How do I know if I am able to get compensated for overtime?

If you are not entitled to compensation for working overtime, your employer should not allow you to work overtime. It is against the law to have laborers working without being compensated for it. A lawyer from Gallardo Law Firm can explain how these types of cases work and the type of compensation you are entitled to receive. Learn More

My manager and I are always having disagreements and misunderstandings and I just got fired. Is this considered a wrongful termination?

If your employer has always given you a hard time and you were dismissed without a valid excuse or justifying reason, this can become a wrongful termination case. Learn More

Can I sue my employer for physically hurting me?

Absolutely. There is no reason why an employer, coworker or any individual in the workforce should put their hands on another individual or coworker. If this is your case, you should definitely see an attorney immediately. Learn More

My employer is not paying for my overtime. What should I do?

Eligible employees who work more than 40 hours in a week must be paid one and a half times more than their regular wage for each hour worked in excess of forty hours. For more information about whether or not you are eligible to receive overtime pay, you can consult an attorney who specializes in labor laws. If state and federal overtime laws apply, the employee is entitled to the protections that apply depending on their overtime rights. The Population Division of the Department of Labor enforces overtime laws; however, many states have their own laws regulating overtime or you may not be covered under federal law for another reason. If this is the case, you should contact your state agency that is responsible for violations of wage and hour standards. Learn More

What are the overtime laws in Florida?

According to the Federal Fair Labor Standards Act (FLSA), employees should be paid minimum wage during regular working hours and also should get overtime pay when the total weekly hours are over 40. The state of Florida follows the rules of the FLSA on overtime, which can be summarized as payment of time and a half of all hours worked over 40 hours in any regular work week. Overtime usually can be calculated by multiplying your regular pay rate by 1.5. Learn More

If I have a fixed salary, does that mean I am exempt from overtime?

It is a common myth of overtime law that salaried employees cannot earn overtime pay. In fact, whether an employee is paid by the hour or has a salary is unrelated to overtime. Having a salary only means that you get paid the same amount each payment period. The overtime eligibility is determined by the type of employment; basically whether you are an exempt or nonexempt employee. Learn More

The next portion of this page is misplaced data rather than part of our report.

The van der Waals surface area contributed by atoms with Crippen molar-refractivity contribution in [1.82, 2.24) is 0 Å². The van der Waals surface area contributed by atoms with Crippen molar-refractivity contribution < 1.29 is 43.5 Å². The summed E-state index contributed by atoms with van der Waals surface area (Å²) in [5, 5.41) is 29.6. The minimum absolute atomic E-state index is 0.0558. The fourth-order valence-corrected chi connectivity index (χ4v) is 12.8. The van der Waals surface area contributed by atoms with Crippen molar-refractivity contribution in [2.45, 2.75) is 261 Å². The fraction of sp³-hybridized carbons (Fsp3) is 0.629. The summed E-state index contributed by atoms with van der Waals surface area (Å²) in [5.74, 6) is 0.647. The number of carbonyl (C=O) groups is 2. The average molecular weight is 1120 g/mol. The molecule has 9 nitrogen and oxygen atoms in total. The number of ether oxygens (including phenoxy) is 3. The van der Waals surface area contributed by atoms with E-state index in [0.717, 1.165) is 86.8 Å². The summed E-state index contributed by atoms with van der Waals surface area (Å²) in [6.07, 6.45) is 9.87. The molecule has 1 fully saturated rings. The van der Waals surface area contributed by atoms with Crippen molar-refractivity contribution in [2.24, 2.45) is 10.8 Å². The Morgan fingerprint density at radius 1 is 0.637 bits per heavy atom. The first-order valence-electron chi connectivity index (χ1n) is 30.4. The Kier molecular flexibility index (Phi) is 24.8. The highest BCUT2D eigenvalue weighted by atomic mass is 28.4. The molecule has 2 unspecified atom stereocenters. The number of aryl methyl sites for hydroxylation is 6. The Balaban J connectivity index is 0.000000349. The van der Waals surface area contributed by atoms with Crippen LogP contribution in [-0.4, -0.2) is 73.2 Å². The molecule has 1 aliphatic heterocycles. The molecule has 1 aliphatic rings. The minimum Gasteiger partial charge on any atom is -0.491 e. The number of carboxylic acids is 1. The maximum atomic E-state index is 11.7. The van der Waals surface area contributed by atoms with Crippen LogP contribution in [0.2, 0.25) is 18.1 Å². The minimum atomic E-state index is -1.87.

What are the rules for overtime in Florida for exempt and non-exempt employees?

Your job title does not determine eligibility for overtime pay. On the contrary, wages, duties and occupations are what determine if you can earn overtime pay. In general, any employee who makes an annual salary of less than $ 23.600 can be granted overtime pay. Similarly, non-managerial employees who perform manual or repair work, secretarial, kitchen or office work are usually allowed to receive overtime payments. With some exceptions, all hourly employees should be entitled to overtime. Some exceptions include those who travel regularly and workers who are granted commissions. Salaried employees who earn less than $ 455 per week are granted overtime. Salaried employees who earn more than $ 455 per week of work can also receive overtime. This usually includes executive, professional, administrative or computer-related occupations. Learn More

If I never took a lunch break or any kind of break during the scheduled break, I can be paid for this time?

An employer may only deduct breaks exceeding 20 minutes and which are actually taken and not simply programmed. Learn More

Can independent contractors be compensated for overtime?

The label independent contractor should not interfere with whether or not you receive overtime pay. However, the relationship you have with your boss and the nature of your job functions do matter. A qualified and knowledgeable attorney in overtime law can advice you in this type of situation. Learn More

What is the minimum wage?

Since January 1st, 2014 the Florida minimum hourly wage is $ 7.93. For tipped employees, the minimum paid in cash wages is $ 4.91 an hour. Learn More

Can I be fired for filing a claim against my employer for wages or unpaid overtime?

The law is on your side under the FLSA and there are severe penalties for employers who retaliate against employees for unpaid wages claim. Learn More

What happens if my company does not have an overtime policy?

If your workplace does not have any guidelines established in relation to overtime pay, this could be an indication that your employer does not pay you and your colleagues fairly. This could be intentional or by mistake, depending on whether they are familiar with the law or not. If you feel you have not been paid correctly, you should contact an attorney to discuss your case and get the compensation you deserve for your time worked. Learn More

My employer has not given me a paycheck for the hours I have worked. What should I do?